Optimizing Your Retirement Assets. For many, planning for retirement is a lifelong endeavor - maximizing contributions, perhaps growing a business, saving, investing, and can also include accumulating a variety of assets (second homes, investment property, art, collector cars, etc.). At some point, the decision is made about when to retire. The more time – as measured in years – ahead of your retirement that you engage an investment and wealth management planning professional, the more opportunities you could have to optimize the assets you have worked so hard to attain.
An Illustrative Example: 1031 Exchange with Conversion to Primary Residence. This is the story of a fictitious couple, Mary and John. In their mid-50s, Mary is an executive at a large company and John manages their household and other properties. They own their primary residence in Minnesota and have owned two rental homes in Colorado for six years. Mary and John want to retire in their early 60s, downsizing the Minnesota home for use during summers, and utilizing the equity of both Colorado rentals to purchase a primary residence in Florida.
Selling the Colorado rentals outright to fund the purchase of the Florida property would generate significant capital gains. Instead, Mary and John can do a 1031 exchange of both Colorado properties to purchase a Florida property of equal or greater value. The transaction requires that they initially rent out the Florida property for at least two years and hold the property for a minimum of five years. After two years of rental, they can sell/downsize their Minnesota primary residence, utilizing the $500,000 capital gains tax exemption for a married couple, and then convert the Florida rental to their primary residence.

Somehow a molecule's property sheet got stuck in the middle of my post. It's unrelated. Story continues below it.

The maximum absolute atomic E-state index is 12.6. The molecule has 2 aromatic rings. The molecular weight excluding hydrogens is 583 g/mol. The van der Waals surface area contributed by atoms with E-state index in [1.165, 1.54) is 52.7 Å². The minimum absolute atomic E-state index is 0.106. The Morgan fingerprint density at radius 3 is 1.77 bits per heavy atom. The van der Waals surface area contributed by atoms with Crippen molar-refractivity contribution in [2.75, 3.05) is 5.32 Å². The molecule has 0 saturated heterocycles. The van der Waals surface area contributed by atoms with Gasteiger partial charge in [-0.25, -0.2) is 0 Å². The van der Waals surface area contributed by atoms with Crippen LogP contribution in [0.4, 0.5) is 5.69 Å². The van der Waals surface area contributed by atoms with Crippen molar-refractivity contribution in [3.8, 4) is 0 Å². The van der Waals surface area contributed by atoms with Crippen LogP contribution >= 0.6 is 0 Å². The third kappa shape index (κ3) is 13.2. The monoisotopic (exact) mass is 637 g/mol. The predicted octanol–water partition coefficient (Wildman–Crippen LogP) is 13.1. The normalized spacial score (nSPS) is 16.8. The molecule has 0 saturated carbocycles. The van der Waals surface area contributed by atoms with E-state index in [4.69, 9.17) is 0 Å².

Depending on how long Mary and John live in the Florida home, there can be reduced taxes on the Colorado gains. The longer they live there the greater the reduction based on a calculated pro-rata share of their $500,000 capital gains tax exemption. Since Mary and John plan to live in the Florida home for the next 20 years, the exemption would be approximately 90% of $500,000 or about $450,000.
Many Moving Parts and Important Details. This is an oversimplified illustration and should not be considered tax advice. Consult with your tax professional. There are many rules, strict timelines, other tax considerations (such as depreciation recapture), and due diligence factors involved with what is outlined in this example. However, it does help demonstrate that managing the timing of how and when assets are utilized can require a multi-year runway to be most effective.
And now let’s layer into this scenario Mary’s employer equity awards with vesting schedules, how philanthropic intent can factor in, possible trust structures, planning for multi-year Roth conversions, etc. Longer lead times ahead of retirement also provide the benefit of being able to utilize multiple tax years in optimizing planning opportunities.
In Summary. Working with an investment and wealth management professional who proactively models opportunities to optimize your assets – not only just ahead of retirement but all along the way – can have a significant positive impact. Already retired? An integrated plan still makes sense in identifying optimization opportunities. For instance, legacy goals and tax implications for the next generation.